Crown Victoria patrol car in Dallas equipped with safety shield burst into flames
A Ford Crown Victoria Police Interceptor (CVPI) used by the Dallas Police Department that had been equipped with a safety shield around its gas tank burst into flames after being involved in a rear-end collision this past weekend. To read the story as posted on the web site of the television news station NBC 5, click on the link below, or refer to the story as follows:
Explosion Prompts Concern About Police Cars
Crown Victorias Under Scrutiny
POSTED: 2:46 p.m. CDT May 18, 2003
DALLAS — New concerns are emerging from a car accident involving a Dallas police officer.
A police cruiser burst into flames Saturday morning after being rear-ended on the westbound lanes of I-30 near the Hampton exit. NBC 5 News’ Allison Smith reported on the concerns surrounding Ford Crown Victorias, which Dallas police officers drive.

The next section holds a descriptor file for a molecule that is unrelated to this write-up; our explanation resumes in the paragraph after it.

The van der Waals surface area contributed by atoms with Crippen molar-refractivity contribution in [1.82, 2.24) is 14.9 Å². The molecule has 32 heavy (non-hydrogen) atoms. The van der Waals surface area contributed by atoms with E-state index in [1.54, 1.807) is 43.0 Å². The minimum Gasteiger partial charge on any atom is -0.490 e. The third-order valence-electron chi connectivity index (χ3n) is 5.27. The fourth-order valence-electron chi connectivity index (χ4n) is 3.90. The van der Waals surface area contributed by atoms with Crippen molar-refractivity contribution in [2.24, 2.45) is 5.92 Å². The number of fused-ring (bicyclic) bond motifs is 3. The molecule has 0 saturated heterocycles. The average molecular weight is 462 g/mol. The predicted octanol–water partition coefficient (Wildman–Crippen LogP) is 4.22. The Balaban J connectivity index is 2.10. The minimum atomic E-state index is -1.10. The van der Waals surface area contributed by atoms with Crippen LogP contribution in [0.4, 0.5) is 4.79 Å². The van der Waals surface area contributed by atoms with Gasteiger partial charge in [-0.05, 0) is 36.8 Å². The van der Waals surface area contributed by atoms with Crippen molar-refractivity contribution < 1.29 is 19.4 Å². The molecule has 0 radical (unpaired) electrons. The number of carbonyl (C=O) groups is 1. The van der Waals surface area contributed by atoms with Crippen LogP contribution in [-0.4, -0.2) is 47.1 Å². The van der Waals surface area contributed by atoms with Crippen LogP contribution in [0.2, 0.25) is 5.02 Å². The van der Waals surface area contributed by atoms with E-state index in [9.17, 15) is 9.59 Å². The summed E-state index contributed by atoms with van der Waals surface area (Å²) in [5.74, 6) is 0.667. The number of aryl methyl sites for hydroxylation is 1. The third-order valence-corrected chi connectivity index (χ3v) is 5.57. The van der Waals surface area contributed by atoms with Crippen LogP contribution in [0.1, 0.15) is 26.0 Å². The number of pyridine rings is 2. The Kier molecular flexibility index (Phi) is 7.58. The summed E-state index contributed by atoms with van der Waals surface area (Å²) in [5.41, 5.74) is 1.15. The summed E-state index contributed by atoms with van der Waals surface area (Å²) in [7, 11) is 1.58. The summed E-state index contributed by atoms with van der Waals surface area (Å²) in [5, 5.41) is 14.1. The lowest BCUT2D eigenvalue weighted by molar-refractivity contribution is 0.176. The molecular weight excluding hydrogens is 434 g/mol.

Not much more than a steel, burned-out metal cage was left of the police car that exploded Saturday. The officer had just stepped out of the car to help a motorist in a stalled vehicle when police say a truck slammed into the back of his car, causing the explosion.
The driver of the truck was charged with DWI.
"Neither the officer or suspect received any injuries as a result of collision," said Cpl. Chris Gilliam of the Dallas Police Department.
In a similar accident seven months ago, Dallas police officer Patrick Metzler was killed when his Crown Victoria burst into flames after a drunk driver slammed it from behind.
"Basically, Ford is writing off police officers at high speeds, saying, ‘Sorry, some of them are just gonna die, and there’s nothing we can do about it,’" said city attorney Madeleine Johnson.
The city of Dallas filed a lawsuit against Ford Motor Company, claiming these cars are equipped with defective fuel tanks that explode on impact. All of the Dallas police cars were then equipped with a safety shield around the fuel tank. Police are investigating if the car that exploded Saturday had a safety shield.
One officer said that as much as he’d like to believe he’s safe in a car with a fuel shield, any car that’s hit by another going 80 mph could explode. But city attorneys said it’s too big of a coincidence that more than a dozen officers have died in these rear-end collisions with Crown Victorias since 1983.